Perfectly Anomalous by Debbie Farrar

The privatisation of the NHS, new research suggesting that non intervention is just as effective as surgical treatment for some health issues, the debates around the efficacy of pharmaceuticals, the Academisation of the UK school system & the current dubious state of some other long standing institutions in this country (including the British Wheel of Yoga) makes me wonder if we tend to cling to structures that were more relevant to the past than they are to the present? Do we do this out of habit, tradition, nostalgia or fear of change? Maybe an attitude of better the devil you know?

When does a structure that was once useful for growth & health turn into something that is corrupt, unhealthy or restrictive? What turns sukha (good space) into dukha (bad space)?

As always, my thoughts turn to yoga. Are we trying to make yoga look like something we think it should look like or are we allowing it to be an organic growing thing? Is it OK for us to change yoga to suit our interest and our passions? Is it OK for us to be passionate about things if we do yoga? Sometimes it seems like yoga requires us to adopt a kind of spirituality that subdues rather than celebrates our passions. Does being spiritual mean we have to be passive? And whilst we are at it, does being spiritual mean that we have to be quiet? Do we have to accept things without questioning them?  That we cannot speak our truth or ask awkward questions?  Does this passive accepting idea of spirituality actually have anything to do with yoga?  It would seem that way from listening to the accusations of "unyogic" that are flung around the yoga world at anyone who challenges the status quo.

Karma yoga is the yoga of action.

Jnana yoga is the search for truth.

If both of these are pathways to enlightenment, yoga cannot be just about being passive & keeping quiet. Maybe it is an act of karma and jnana yoga to ask questions and speak your truth? Why would anyone object? Psychologists would say that people who try to silence you are consciously or unconsciously attempting to shame or guilt you into remaining quiet. Why might they benefit from your keeping quiet? The answer to that question might reveal their hidden agenda.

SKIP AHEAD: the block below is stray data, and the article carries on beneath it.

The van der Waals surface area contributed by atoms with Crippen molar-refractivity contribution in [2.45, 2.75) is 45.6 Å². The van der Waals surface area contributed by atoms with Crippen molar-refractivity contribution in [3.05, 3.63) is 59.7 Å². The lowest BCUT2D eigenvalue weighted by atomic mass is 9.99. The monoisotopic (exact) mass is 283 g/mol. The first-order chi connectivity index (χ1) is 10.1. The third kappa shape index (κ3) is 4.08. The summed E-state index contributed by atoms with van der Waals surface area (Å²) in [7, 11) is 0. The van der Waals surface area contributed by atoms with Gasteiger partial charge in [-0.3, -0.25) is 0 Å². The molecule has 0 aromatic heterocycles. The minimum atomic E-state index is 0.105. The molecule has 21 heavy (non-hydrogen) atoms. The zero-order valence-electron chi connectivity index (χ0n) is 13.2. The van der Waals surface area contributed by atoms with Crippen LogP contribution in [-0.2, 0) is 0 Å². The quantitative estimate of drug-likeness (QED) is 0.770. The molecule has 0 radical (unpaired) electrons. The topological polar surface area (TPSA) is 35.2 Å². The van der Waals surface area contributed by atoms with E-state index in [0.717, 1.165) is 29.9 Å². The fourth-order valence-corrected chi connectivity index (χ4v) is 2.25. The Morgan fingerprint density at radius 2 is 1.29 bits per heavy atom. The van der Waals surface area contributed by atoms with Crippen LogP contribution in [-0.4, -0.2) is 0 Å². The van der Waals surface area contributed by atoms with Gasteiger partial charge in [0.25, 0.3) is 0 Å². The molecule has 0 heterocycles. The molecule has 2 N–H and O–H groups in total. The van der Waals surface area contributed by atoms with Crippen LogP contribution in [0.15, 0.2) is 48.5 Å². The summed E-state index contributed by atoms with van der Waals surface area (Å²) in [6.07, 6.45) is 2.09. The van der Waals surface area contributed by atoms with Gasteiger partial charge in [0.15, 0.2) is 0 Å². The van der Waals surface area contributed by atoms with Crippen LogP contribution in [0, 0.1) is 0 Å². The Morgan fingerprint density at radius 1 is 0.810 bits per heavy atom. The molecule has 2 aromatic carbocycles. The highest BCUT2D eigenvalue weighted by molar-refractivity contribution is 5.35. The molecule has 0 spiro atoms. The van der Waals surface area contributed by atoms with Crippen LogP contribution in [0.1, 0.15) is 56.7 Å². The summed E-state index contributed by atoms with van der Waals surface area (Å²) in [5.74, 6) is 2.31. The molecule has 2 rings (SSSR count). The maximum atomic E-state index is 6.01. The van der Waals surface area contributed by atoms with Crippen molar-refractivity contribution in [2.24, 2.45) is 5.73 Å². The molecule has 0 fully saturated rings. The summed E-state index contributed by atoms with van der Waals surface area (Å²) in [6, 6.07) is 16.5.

Who is wearing your ruby slippers?

Who is wearing your ruby slippers?

This is not to say that they are a bad person for having a hidden agenda. We all have them. Mostly, these hidden agendas are the result of our own unmet needs, and so are hidden even from ourselves. It is hard to work out these things in our own psychology.

I find meditation has been most helpful in unravelling some of these threads, but not all.  Sometimes I get fed up of meditating to unravel the depths of my psyche and start to wander into perfection fantasies. Every time I get to a place where I think that I have meditated myself into perfection (its happened a few times) alarm bells ring. Deep down I know somewhere that this is a new fantasy that I am indulging. At these times it is as if there are two voices inside me, the one that says "you have now attained perfection, project a perfect image" and the one that says "get real, perfection is a fantasy!" My short lived, meditation fuelled experiences of self perfection & inner divinity are a fantastical self delusion fuelled by new age sound bites that find their way into yoga, and indeed are often presented as yoga. Quick fix perfection is promised by so many in the world of yoga and it is such an enticing concept to stressed minds that are tired of life being hard work or of searching for enlightenment the hard way. Self delusion is so simple.